Back in the winter I watched the rather good Hitchcock film, The Lady Vanishes, which has a scene with guns.
The bad guys are threatening and our hero and heroine gather together the other English train passengers, explain the trouble, and ask for help. Not only are they able to get help from their fellow Brits just because they're Brits, but when the bad guys start shooting, the English pick up the gun or two that is available to them and start shooting back. I immediately felt a sort of nostalgic pleasure, thinking to myself that, what with the stringent gun-control laws now ravaging Britain, you wouldn't be able nowadays to depend on the English passengers to know how to use the gun--or willing to use it, if they knew! (Actually in the film there was one Englishman in favor of appeasement; he got himself shot.) Sherlock Holmes and Watson may have carried revolvers when the game was afoot and Chesterton's Innocent Smith may have carried a gun to shoot at people who needed waking up, but it seems that nowadays the only Brits who dare have guns are criminals.
If this post John Derbyshire made in the Corner yesterday is to be believed, it's a wonder the British military is still allowed (unloaded) guns:
Say it ain't so: The British are now so gun-shy, even their MILITARY is gun-shy. A reader forwarded this, headed: "On British and Australian individual weapon procedure, from a friend in Country": "Our British and Australian colleagues immediately unload all guns (rifles and pistols) upon coming back through the wire, even though we live in a uninterrupted combat zone. Since we have to depend on them, I habitually ask, 'Are all your guns loaded?' Imagine my surprise when I first discovered that, in British military jargon, 'loaded' translates to 'transport mode.' [loaded magazine, but empty chamber]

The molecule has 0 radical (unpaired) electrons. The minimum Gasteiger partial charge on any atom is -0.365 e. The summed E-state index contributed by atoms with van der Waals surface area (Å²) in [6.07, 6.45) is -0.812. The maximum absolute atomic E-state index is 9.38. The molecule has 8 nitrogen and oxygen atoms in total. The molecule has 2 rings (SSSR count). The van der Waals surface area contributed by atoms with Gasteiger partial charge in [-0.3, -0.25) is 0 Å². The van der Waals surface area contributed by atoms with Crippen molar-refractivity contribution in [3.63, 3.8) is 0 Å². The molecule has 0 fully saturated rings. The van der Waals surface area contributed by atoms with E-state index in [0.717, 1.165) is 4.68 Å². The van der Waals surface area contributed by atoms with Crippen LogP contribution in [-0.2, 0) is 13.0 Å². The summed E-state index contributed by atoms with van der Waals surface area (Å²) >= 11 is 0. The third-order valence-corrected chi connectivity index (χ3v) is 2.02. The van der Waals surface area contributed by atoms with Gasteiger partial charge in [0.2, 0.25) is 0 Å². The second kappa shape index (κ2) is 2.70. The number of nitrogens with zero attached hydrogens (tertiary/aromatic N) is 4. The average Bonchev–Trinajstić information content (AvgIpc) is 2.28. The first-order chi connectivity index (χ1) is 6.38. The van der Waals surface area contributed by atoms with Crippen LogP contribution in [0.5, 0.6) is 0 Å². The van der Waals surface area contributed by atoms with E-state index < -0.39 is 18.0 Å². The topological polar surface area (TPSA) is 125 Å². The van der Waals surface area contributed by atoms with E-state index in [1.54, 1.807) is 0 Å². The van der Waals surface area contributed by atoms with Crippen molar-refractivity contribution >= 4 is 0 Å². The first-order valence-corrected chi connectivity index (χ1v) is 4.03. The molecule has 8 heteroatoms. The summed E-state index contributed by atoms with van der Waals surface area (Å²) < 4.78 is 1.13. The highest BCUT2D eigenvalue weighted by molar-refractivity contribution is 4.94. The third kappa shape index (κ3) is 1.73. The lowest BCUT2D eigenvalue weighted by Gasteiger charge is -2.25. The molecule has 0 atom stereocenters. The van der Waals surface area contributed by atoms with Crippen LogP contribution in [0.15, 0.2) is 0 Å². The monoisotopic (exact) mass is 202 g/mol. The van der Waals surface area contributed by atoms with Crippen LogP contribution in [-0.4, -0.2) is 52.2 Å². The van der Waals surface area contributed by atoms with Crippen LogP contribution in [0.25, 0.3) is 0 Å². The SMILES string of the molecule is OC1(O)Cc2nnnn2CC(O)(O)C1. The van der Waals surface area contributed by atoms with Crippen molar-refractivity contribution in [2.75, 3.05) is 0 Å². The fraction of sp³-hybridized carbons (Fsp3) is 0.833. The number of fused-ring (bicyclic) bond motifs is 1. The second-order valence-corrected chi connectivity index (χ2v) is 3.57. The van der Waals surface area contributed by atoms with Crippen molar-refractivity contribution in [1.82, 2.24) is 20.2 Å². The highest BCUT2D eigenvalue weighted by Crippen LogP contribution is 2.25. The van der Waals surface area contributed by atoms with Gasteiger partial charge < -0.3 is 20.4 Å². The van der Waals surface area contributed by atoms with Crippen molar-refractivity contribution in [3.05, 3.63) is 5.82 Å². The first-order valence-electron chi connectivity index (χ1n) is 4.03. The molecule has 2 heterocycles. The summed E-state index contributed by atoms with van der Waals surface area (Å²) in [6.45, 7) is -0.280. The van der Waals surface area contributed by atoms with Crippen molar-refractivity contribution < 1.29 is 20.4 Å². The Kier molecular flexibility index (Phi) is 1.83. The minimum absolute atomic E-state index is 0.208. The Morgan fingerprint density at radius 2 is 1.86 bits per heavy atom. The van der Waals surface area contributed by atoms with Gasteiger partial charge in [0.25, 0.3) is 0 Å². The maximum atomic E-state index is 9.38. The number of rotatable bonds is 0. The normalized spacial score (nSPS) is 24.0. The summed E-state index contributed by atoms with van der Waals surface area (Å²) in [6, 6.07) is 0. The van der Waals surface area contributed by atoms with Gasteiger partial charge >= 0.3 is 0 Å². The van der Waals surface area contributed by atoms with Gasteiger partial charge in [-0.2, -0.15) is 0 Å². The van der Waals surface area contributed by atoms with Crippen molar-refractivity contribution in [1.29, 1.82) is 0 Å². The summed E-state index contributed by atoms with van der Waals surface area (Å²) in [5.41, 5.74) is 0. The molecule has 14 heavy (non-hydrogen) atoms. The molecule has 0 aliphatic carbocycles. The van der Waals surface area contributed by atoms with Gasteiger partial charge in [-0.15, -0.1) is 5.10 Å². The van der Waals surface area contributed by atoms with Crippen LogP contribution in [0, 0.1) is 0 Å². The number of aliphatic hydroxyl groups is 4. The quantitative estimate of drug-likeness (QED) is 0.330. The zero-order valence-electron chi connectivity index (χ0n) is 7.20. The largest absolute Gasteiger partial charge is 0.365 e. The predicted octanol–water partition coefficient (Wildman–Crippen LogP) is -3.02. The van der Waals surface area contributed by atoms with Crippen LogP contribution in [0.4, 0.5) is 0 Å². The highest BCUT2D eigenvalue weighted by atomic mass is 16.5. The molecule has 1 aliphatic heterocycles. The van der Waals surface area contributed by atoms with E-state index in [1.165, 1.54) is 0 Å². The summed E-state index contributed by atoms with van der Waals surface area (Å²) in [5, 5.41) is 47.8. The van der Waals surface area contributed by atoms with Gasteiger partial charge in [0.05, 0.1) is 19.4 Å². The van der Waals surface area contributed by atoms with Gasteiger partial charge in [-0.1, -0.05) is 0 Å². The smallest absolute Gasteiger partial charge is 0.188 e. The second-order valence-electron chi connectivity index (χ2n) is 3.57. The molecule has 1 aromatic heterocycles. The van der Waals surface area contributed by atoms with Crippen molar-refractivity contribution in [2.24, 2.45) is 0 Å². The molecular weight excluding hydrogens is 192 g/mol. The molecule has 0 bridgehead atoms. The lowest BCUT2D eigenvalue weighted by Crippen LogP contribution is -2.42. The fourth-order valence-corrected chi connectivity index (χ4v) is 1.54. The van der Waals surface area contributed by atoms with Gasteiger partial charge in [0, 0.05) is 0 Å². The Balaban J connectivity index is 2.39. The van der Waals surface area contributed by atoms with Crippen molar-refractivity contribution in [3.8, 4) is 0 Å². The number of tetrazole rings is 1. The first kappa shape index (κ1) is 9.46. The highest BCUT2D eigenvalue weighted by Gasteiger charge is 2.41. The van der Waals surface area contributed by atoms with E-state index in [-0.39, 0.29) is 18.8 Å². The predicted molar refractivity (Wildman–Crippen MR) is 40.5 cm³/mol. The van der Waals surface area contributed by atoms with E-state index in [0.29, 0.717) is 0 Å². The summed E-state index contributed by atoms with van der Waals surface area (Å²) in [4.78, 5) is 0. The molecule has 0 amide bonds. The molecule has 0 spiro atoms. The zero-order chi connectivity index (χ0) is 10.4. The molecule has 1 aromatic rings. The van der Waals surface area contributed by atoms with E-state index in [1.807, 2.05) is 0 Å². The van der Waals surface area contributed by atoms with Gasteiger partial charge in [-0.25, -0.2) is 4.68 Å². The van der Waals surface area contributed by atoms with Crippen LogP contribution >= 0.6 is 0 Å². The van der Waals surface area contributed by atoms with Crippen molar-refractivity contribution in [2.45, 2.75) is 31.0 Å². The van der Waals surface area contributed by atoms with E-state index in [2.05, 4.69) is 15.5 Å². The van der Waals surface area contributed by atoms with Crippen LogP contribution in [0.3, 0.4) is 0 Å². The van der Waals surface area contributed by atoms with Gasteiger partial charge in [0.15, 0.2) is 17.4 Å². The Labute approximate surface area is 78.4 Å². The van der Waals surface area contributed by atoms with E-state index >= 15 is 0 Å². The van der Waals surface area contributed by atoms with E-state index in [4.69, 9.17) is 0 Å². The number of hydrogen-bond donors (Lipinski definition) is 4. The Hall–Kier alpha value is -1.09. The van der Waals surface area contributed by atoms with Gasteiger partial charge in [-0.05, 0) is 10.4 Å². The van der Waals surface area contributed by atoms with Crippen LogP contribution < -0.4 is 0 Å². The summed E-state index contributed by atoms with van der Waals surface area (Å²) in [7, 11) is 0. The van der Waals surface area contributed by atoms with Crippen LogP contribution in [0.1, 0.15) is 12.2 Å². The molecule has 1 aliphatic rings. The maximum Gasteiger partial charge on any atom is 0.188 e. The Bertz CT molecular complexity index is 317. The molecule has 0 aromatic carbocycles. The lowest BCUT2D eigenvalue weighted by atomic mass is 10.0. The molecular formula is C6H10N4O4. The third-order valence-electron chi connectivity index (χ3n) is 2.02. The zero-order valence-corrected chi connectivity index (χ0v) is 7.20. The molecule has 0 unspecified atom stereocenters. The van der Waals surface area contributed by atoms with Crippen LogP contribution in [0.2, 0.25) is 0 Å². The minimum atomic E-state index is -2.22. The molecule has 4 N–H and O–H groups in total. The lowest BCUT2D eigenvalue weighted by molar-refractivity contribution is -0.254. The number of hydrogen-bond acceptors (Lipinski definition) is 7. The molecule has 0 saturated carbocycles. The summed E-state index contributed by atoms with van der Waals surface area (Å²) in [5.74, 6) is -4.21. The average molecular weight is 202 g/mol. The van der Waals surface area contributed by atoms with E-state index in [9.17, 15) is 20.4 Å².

"They are so afraid of actually putting a live round in the chamber of any rifle or pistol, most even carry outside the wire with an empty chamber. When they do load, they instantly unload every chance they get, even when it is conspicuously unwise to do so.
"Loaded guns are treated as if they carried some contagious disease!
"Don't get me wrong. Brits and Aussies are good soldiers, but they have been philosophically castrated by their respective nanny-states. In their national confusion, fear of guns has become a ubiquitous, domestic obsessionn, and it has spilled over, even into the military.
"These two nations will indeed be lucky to survive this current period of world history."
Oh, how the mighty have fallen!
(And, yes, I know the examples I gave of happy English gun-users in the past are fictional characters.)